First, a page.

Then the tides turned. Our hotel is amazing. It is smaller and extremely ornate. There are gardens and a pool with a large fountain emptying into it. You are absolutely treated like royalty here. They immediately brought out welcome drinks and fresh roasted nuts. Then as we waited for our room to be ready we got our free one hour massages. Now, I'm not a big massage guy, and an hour is a long time, but it was pretty awesome
From being completely hopeless a few hours earlier we were refreshed and excited. We had the hotel call a tuk-tuk (which is scooter with a carriage attached) to take us to Angkor Wat for the sunset. Again I was somewhat worried that it wouldn't live up to all the hype. Again I was wrong. Unbelievable. We were driving past a long lake through the jungle when a temple popped into view. It turns out it was not a lake but a massive moat. At least five times the size of any moat we saw in Japan. As we walked across the bridge and through the first wall of the temple there were a ton of people around. It wasn't terrible though since the temple is massive. It turns out they were all walking out of the temple to take catch their tour buses. Before we knew it, we were wandering around practically by ourselves. The temple was just amazing. Every inch of the walls are carved into pictures and everything seemed to have not been changed since it was made hundreds and hundreds of years ago. There were dark hallways with headless statues, large courtyards with giant pits in the middle, and of course the 5 gigantic spires that rise above everything else. This being Cambodia, there really weren't too many rules either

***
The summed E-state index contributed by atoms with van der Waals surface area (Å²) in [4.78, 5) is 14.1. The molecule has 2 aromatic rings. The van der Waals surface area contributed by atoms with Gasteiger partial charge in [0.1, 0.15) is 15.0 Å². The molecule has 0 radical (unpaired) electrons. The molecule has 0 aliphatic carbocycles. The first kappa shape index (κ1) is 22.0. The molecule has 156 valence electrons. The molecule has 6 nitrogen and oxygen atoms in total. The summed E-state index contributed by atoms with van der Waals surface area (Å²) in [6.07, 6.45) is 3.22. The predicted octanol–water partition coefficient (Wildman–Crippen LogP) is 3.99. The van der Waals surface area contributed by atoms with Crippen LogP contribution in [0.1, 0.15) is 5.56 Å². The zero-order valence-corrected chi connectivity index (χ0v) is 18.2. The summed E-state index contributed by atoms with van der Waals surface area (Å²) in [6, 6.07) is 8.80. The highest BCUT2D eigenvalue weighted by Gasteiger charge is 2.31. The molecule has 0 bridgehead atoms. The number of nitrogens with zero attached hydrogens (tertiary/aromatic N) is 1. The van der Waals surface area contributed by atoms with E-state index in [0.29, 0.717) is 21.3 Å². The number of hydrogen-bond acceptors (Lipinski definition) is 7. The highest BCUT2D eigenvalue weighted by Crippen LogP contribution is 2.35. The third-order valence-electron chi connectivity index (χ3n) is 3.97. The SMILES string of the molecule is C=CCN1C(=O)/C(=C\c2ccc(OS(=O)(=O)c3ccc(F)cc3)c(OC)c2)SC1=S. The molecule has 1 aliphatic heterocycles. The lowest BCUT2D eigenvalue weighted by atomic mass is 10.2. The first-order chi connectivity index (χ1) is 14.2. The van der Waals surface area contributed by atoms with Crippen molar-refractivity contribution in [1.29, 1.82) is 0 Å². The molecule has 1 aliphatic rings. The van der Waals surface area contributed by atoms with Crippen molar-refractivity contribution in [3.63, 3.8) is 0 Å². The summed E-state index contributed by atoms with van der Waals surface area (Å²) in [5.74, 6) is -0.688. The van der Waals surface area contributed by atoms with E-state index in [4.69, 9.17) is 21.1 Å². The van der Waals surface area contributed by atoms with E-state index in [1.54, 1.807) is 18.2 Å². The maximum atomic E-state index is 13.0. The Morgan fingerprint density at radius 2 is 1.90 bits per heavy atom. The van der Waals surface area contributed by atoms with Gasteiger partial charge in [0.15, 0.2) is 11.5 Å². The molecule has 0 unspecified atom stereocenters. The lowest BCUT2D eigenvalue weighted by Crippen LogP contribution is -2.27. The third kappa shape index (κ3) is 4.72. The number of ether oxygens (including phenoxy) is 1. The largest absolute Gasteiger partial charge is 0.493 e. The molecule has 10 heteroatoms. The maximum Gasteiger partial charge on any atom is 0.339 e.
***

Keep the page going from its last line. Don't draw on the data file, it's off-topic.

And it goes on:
We stayed in the temple until they made us leave, then slowly wandered back to the entrance. All I can really say about Angkor Wat is wow. Just wow. It's really unbelievable that someplace like this still exists in this world.
The tuk-tuk took us back to town and we walked to the old market. Siem Reap is much much nicer than expected. Nothing like any of the towns we passed on the way in, or the dump we stayed in the night before (it was literally a dump, we passed a big trash dump on they way to the border that they were burning.) The shops are friendly and not pushy and the restaurants are authentic and good. There were funny things everywhere. One popular thing is foot massages where you put your feet into a big aquarium full of small fish and they nibble at your feet eating the dead skin. We didn't try it.
Alright, I've been writing for a while now, and probably could for many more hours but, hey, I've got stuff to do. We're heading back out to the temples tomorrow.
Cambodia has so far exceeded all of my expectations. The good and the bad. But you know what they say, "if it hurts, it's probably worth it."